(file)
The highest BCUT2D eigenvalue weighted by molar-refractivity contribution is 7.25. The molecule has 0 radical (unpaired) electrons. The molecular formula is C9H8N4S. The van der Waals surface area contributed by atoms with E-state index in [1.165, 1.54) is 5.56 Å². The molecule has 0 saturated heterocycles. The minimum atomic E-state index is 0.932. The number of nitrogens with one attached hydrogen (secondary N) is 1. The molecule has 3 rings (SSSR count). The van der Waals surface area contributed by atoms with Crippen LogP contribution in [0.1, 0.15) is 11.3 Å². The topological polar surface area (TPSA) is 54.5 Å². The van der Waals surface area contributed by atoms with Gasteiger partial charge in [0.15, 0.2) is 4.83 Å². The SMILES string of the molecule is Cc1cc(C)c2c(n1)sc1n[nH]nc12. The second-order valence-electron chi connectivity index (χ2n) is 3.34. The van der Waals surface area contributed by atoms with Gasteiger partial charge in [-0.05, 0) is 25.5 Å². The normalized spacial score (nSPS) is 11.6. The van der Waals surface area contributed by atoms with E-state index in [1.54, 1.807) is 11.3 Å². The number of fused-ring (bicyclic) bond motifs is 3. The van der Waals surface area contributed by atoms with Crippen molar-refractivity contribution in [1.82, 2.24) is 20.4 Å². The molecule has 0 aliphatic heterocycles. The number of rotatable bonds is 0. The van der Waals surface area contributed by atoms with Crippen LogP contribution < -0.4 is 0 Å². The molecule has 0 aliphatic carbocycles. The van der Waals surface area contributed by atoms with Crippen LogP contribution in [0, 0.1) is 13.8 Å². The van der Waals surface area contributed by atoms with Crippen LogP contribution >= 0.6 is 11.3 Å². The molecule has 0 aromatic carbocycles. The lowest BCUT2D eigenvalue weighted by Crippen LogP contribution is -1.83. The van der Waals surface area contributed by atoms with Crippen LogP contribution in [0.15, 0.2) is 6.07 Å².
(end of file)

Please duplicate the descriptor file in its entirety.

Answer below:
The highest BCUT2D eigenvalue weighted by molar-refractivity contribution is 7.25. The molecule has 0 radical (unpaired) electrons. The molecular formula is C9H8N4S. The van der Waals surface area contributed by atoms with E-state index in [1.165, 1.54) is 5.56 Å². The molecule has 0 saturated heterocycles. The minimum atomic E-state index is 0.932. The number of nitrogens with one attached hydrogen (secondary N) is 1. The molecule has 3 rings (SSSR count). The van der Waals surface area contributed by atoms with Crippen LogP contribution in [0.1, 0.15) is 11.3 Å². The topological polar surface area (TPSA) is 54.5 Å². The van der Waals surface area contributed by atoms with Gasteiger partial charge in [0.15, 0.2) is 4.83 Å². The SMILES string of the molecule is Cc1cc(C)c2c(n1)sc1n[nH]nc12. The second-order valence-electron chi connectivity index (χ2n) is 3.34. The van der Waals surface area contributed by atoms with Gasteiger partial charge in [-0.05, 0) is 25.5 Å². The normalized spacial score (nSPS) is 11.6. The van der Waals surface area contributed by atoms with E-state index in [1.54, 1.807) is 11.3 Å². The number of fused-ring (bicyclic) bond motifs is 3. The van der Waals surface area contributed by atoms with Crippen molar-refractivity contribution in [1.82, 2.24) is 20.4 Å². The molecule has 0 aliphatic heterocycles. The number of rotatable bonds is 0. The van der Waals surface area contributed by atoms with Crippen LogP contribution < -0.4 is 0 Å². The molecule has 0 aliphatic carbocycles. The van der Waals surface area contributed by atoms with Crippen LogP contribution in [0, 0.1) is 13.8 Å². The van der Waals surface area contributed by atoms with Crippen LogP contribution >= 0.6 is 11.3 Å². The molecule has 0 aromatic carbocycles. The lowest BCUT2D eigenvalue weighted by Crippen LogP contribution is -1.83. The van der Waals surface area contributed by atoms with Crippen LogP contribution in [0.15, 0.2) is 6.07 Å².